« Reply #281 on: September 28, 2012, 02:39:25 PM »

Quote
...as one who spent years working to learn the craft and working with members of the press, I have to say, they're a fine group of people overall.

OK, Bill, now I have to admit - Joe may be a politician after all...  ;)

Now that's funny.........

........and you may have killed this thread......... ;D :D ;D
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dave burrell

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Re: Dr. Berry's Freckle Cream
« Reply #282 on: September 28, 2012, 02:58:30 PM »

Joe I didnt say you personally made the announcement this was 1930's glass. So I am not implying you are stupid. But it was said, and implied. I will put a quote from Ric below.
You decide how this would read to the public.
I have never read one of your EPAC emails in the media where you state the artifact "absolutely could be older than 1930's"
That is my point. Those never made the NY times or Reuters.

History is what is agreed upon, by the mostest. :)
What was done is present a superficial review, very one sided, to the most people, that supports this being possibly Earhart related.

When a little counterpoint could have been added for accuracy, like saying "well it could also be from New Zealanders for sun burn cream"... so we have to be cautious, but testing continues...

There was no counterpoint or words to be cautious in these interviews.
When this is history and public perception we are dealing with.
There are now a million people that think a 1930's freckle cream jar was found.
Which is exactly what was wanted. So let's not pretend differently.
This had nothing to do with presenting historical evidence in the right context.
But whatever, it's not my organization, I wouldn't have felt comfortable making these kinds of statements, others feel it's great.
That is where I am coming from.

Ric Gillespie stated-
“This is one of several bottles that we’ve identified from the castaway campsite that seem to be and, in some cases, are very definitely personal care products that were marketed exclusively to women in the United States in the 1930s.”


Read more at http://www.inquisitr.com/246339/amelia-earhart-jar-of-freckle-cream-could-be-latest-clue-to-solving-mystery/#wBJYYG3bvqGGXLPR.99
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Joe Cerniglia

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Re: Dr. Berry's Freckle Cream
« Reply #283 on: September 28, 2012, 03:28:41 PM »

I ought to be on the road, but I'll respond once more.  From what you're saying here in this latest, I think it might be fair to say you intend no harm in what you're saying, so let me say then...no hard feelings.  You are raising some important points that go deep and wide.  Obviously, I disagree with many things.  You should not assume that certain things weren't said by TIGHAR at the appropriate times.

You're looking forward to the additional research.  Glad to see you're interested.  Maybe this next round when all is said and done, you'll say, I didn't like how that came over the first time, but the second time they really got me thinking....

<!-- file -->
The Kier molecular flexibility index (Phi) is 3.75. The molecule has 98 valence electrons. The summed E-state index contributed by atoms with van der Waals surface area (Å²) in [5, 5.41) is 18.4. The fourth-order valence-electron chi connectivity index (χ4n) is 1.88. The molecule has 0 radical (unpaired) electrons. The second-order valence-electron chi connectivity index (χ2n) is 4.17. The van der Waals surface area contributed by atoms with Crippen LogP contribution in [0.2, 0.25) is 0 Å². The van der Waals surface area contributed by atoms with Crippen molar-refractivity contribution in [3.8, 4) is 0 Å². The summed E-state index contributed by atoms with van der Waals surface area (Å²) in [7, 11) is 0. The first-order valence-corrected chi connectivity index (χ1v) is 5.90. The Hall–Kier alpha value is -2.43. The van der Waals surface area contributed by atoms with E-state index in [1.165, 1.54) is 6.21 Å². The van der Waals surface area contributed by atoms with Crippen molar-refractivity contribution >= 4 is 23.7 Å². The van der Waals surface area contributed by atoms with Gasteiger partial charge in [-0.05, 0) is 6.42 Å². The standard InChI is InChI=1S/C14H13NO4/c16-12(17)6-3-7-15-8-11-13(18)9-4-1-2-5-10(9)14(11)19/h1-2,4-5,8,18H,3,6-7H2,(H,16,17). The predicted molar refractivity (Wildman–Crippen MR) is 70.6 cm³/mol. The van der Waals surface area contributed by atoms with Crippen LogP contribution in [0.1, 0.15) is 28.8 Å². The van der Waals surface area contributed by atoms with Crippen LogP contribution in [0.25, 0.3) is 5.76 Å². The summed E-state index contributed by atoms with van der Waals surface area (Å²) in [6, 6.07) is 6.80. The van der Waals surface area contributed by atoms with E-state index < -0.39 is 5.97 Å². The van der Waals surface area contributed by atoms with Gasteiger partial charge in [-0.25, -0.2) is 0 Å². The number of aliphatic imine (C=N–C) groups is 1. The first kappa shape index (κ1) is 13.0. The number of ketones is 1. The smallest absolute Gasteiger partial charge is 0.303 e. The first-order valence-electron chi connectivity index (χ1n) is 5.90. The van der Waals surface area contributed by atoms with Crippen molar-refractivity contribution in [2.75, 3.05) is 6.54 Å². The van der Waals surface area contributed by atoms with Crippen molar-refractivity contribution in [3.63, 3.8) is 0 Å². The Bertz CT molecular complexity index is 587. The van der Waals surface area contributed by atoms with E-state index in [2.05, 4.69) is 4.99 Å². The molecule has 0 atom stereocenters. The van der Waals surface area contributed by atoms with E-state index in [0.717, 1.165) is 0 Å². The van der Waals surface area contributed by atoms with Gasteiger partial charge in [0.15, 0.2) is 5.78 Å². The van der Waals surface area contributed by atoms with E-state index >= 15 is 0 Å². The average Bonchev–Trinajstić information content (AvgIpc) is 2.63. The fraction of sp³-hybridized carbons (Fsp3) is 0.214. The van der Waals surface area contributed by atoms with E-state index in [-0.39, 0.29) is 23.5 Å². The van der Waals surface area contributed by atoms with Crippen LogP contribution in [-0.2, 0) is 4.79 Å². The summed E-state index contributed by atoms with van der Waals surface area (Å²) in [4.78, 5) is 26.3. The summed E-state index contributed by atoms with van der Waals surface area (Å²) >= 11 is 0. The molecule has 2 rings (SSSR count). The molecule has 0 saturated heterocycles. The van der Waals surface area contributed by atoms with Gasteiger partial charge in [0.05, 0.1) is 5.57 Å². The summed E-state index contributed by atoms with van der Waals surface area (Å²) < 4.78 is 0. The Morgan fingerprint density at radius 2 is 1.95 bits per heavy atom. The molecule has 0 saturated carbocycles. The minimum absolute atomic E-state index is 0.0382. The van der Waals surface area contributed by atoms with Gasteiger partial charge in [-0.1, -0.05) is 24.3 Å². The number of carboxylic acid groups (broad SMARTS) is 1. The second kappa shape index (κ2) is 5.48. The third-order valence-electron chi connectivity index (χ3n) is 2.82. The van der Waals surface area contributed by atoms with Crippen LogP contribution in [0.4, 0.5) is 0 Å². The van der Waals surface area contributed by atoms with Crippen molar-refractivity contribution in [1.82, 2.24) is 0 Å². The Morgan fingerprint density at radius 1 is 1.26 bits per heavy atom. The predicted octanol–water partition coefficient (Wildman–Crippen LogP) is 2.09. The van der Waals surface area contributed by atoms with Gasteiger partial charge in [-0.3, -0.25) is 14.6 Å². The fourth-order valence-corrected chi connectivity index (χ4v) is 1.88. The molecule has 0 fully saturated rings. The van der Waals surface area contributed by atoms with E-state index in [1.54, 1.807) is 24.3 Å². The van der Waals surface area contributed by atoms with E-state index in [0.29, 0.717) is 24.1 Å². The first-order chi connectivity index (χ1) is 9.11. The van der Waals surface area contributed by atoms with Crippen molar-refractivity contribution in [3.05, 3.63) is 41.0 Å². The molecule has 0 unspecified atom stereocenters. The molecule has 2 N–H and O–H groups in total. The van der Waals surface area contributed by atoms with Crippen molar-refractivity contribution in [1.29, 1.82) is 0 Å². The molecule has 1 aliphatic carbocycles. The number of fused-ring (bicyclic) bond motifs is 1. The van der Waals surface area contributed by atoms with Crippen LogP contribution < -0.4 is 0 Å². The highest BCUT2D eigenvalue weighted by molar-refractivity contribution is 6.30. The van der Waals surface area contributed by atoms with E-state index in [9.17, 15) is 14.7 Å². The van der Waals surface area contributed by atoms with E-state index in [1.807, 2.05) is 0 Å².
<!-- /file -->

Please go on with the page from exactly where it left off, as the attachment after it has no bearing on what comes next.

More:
Joe Cerniglia
TIGHAR #3078CER
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Randy Conrad

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Re: Dr. Berry's Freckle Cream
« Reply #284 on: September 28, 2012, 03:38:54 PM »

I just wanted to take a few moments and express my concern on recent pokings by certain individuals on this wonderful forum. This forum is to be used as per say a science lab, debate discussion, data collection, and anything else you can come up with. However, its intentions are not to bring down the work of those who have tiredlessly given their all to see puzzle pieces fall into place. I am highly motivated by the work that Ric, Joe, Tom, and the rest of this team has done in the past 20 years. As Joe has mentioned....its taken a long time to get where we are now!!!! As for those wondering about a test on milk glass...my girlfriend's 7 year old son and I did an experiment several weeks back on a similar milk glass jar with ointment cream in it. Sat it in a coffee can and got it as hot as I possibly could. It burned for quite some time like a candle, before it was quickly burned out by the oil. As for the glass...it blackened it, but did not discolor it. As a matter of fact, it didnt make the jar clear. However, if contents did exist in this jar, and it was on this island...it didnt last long! As for testing and research on this jar...alot of people have taken great effort in finding a similar jar...but no luck yet. However, like Joe and Ric, and many others...we are searching diligently as we speak. I just wanted to touch base with Ric, Tom, and Joe...that I still haven't gotten word back from the National Glass President who is overseer of the Duncan and Miller Glass Museum in Washington, PA. This is the town where Hazel-Atlas got its first start. Anyway, the lady in charge of the museum informed me that the pictures and information were sent in regards to the jar and this website was included to better inform him of things that have transpired in the past several years. She informed me that he was excited about getting into this. So hopefully willing, we will hear something from him in the coming days!!!!